dryad is the first and only parallel, 64-bit ELF dynamic linker for GNU/Linux, written from scratch in Rust, and is:
- not parallel
- not ready for production
- a prototype
- doesn't really work
- in a massive state of flux
- parallel might be a) impossible, b) not performant, but it will be interesting to try
all most of these things will disappear in time!
NOTE: I am early adopting the new
rustup tool, and also now use a Makefile + experimental Cargo.
Of course, you will need your typical build tools on a linux system, essentially:
- an internet connection
- an x86-64 GNU/Linux box
Unfortunately, I currently do not support cross compiling at the moment (which is an unusual use case anyway), so you will need an x86-64 GNU/Linux machine, otherwise it will fail.
Once that's settled, you have two options, both fairly easy.
Setup - Easy
./setup.sh, which will download and install the latest rust nightly and musl target into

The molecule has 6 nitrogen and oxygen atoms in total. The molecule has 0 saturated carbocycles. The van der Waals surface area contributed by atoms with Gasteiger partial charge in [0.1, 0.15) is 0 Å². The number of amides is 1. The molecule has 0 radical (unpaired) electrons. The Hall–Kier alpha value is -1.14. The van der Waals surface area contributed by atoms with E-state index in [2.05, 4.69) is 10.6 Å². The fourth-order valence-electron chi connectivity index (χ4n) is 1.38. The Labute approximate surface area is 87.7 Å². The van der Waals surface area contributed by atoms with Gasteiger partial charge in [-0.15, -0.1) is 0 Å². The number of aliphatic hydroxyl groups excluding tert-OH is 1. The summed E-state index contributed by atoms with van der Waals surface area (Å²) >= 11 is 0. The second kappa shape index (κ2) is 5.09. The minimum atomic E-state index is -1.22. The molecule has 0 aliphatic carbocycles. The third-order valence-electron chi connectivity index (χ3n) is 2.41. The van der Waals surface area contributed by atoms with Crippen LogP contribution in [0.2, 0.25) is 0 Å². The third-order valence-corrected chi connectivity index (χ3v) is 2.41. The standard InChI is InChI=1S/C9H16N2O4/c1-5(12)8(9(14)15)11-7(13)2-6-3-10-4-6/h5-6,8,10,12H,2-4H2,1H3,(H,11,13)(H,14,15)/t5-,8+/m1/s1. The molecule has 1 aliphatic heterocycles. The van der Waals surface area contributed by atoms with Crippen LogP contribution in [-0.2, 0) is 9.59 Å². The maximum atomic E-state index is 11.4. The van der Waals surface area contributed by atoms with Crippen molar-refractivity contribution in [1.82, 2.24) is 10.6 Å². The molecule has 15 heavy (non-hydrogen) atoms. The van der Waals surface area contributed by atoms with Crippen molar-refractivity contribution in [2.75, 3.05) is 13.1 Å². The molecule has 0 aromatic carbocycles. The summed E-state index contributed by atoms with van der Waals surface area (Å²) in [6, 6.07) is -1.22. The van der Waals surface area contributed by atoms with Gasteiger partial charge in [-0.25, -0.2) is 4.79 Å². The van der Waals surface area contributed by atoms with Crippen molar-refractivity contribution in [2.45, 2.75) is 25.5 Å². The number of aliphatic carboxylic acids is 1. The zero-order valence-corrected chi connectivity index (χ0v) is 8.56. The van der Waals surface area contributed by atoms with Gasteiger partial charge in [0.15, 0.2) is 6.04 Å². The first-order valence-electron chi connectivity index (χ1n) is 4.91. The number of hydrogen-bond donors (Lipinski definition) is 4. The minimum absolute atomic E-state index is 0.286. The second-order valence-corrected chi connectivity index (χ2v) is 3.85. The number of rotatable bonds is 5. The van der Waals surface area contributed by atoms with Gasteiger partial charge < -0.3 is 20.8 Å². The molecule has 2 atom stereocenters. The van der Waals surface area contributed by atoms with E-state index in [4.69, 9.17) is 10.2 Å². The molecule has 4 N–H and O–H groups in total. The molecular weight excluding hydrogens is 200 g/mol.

You can then proceed as normal:
./gen_tests.sh- builds the test binaries (do this once) (will add this as a make target soon)
dryad.so.1and copies it to
test/test- runs the test binary
make run- runs
./dryad.so.1, this should run correctly without segfaulting, please file a bug if it does not.
Setup - Use Nightly Rust, slightly less easier
If you don't want to use rustup, then setting up a build environment will require a little work: you will need a nightly rustc, a
x86_64-unknown-linux-musl target, and the ability to edit a Makefile to change the environment variables.
If the latest
rustc is not installed, just download and use the latest version of rustup script to install the latest nightly with the musl target enabled, i.e. something like:
curl -sSf https://static.rust-lang.org/rustup.sh > rustup.sh chmod +x rustup.sh sudo ./rustup.sh --channel=nightly --with-target=x86_64-unknown-linux-musl
And then edit the appropriate variables in the
Makefile to use
/usr/local as the
$PREFIX instead of
rust, and probably some other things I'm forgetting about.
You should be able to then compile and run as normal.
Compilation and Linking Requirements